In both Oscar Häggström's Jog Your Mind and our piece Det långa sorlet (Interspatial Echoes), the anonymity of these connections is used as an advantage. In Oscar's hilariously funny satire over online fitness culture and the over-sharing, like-counting spreadsheet-brainedness of contemporary social media, each user can put in their name to have it displayed in a leaderboard tallying who's spent the longest in his piece (as of this writing, Player One has the lead, followed by Burken and Jenny.) At the end of the exhibition, he will reward the winner with a special prize.
In our experimental spatial social network, each visitor can leave a message that floats about in space, available for others to read and give energy to. We'll follow up this newsletter with a more in-depth one about our piece.
The individual placements of the works greatly affected how they are experienced. Each artist defined the type of site their piece was developed for, and then each arts organisation found the closest match in their local area. Åsa Cederqvists beautifully illustrated meditation about our relationship to water turns into a very different experience depending on if it is visited at the poisoned wasteland next to Industrigatan in Malmö, at Sweden’s westernmost lighthouse on the island of Koster, or next to petroglyphs illustrating ancient fishing practices next to the Nämforsen river.
James Webb's work, a series of incantations, or aphorisms, originating from a local elderly home, doesn't change depending on the site but depending on how many people visit it. The piece is entirely audio-based, and the sounds vary depending on whether you hear them alone or if you are there together with others.
Similarly, SONG’s visually striking speculative narrative about the origins of the world allows the visitors to take different paths through the story. Like in a game, no visitor's experience is the same as another's. Funnily enough, this work has yielded several bug reports complaining that visitors did not get the same experience as their friends. A logic fundamental to games becomes quite surprising when applied to the experience of an artwork.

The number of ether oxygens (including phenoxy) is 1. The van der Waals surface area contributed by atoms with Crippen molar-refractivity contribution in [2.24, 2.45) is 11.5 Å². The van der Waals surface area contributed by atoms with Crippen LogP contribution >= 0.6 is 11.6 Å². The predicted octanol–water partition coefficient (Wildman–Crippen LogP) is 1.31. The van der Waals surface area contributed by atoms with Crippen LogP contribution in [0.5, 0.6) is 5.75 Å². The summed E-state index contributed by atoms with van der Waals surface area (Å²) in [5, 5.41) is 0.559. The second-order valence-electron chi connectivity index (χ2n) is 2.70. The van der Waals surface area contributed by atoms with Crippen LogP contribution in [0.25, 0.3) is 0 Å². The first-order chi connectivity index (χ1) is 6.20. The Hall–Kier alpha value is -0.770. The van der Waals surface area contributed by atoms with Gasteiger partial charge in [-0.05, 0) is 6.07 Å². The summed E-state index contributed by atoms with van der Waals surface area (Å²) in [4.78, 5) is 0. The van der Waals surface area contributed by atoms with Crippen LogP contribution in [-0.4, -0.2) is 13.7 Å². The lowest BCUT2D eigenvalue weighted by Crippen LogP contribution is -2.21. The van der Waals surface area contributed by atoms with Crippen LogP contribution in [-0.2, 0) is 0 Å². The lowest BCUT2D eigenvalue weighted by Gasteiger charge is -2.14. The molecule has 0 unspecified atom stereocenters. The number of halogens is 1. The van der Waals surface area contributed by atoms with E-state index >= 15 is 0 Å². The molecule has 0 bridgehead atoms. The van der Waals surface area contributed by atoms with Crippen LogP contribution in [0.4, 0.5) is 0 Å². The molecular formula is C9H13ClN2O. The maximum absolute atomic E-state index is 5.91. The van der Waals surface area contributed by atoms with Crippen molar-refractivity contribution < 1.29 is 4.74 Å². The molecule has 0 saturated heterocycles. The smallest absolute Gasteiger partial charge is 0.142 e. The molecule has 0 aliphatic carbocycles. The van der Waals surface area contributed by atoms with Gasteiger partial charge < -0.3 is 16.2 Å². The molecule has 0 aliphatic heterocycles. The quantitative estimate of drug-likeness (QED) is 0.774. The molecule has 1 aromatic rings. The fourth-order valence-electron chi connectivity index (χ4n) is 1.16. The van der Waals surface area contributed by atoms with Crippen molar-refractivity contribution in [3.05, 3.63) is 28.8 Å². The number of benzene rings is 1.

We are currently working on creating a public version of the platform called meadow. We’ll tell you more about this shortly.
We would like to extend a huge thank you to all the artists, our partner Sveriges Konstföreningar, both project leads Alexandra Hvalgren and Linn Hübinette, our brilliant curator Ulrika Flink, and of course, all the individual arts organisations that have made the exhibition possible, all the way from Simrishamn to Kiruna. The project has been generously made possible with funding from Postkodstiftelsen.
The artists participating in Vävda rum are Lundahl & Seitl, Åsa Cederqvist, James Webb, Space Popular, Eric Magassa, SONG collective, Untold Garden, Oscar Häggström, Pastelae, and Adam James. The app and platform is developed by Untold Garden.
Some housekeeping: We are moving our newsletter service over to Ghost. We intend to make these installments somewhat more frequent - in addition to covering our projects, also allowing for deep dives into the research we’re currently doing. You can find all our previous newsletters here.
See you soon,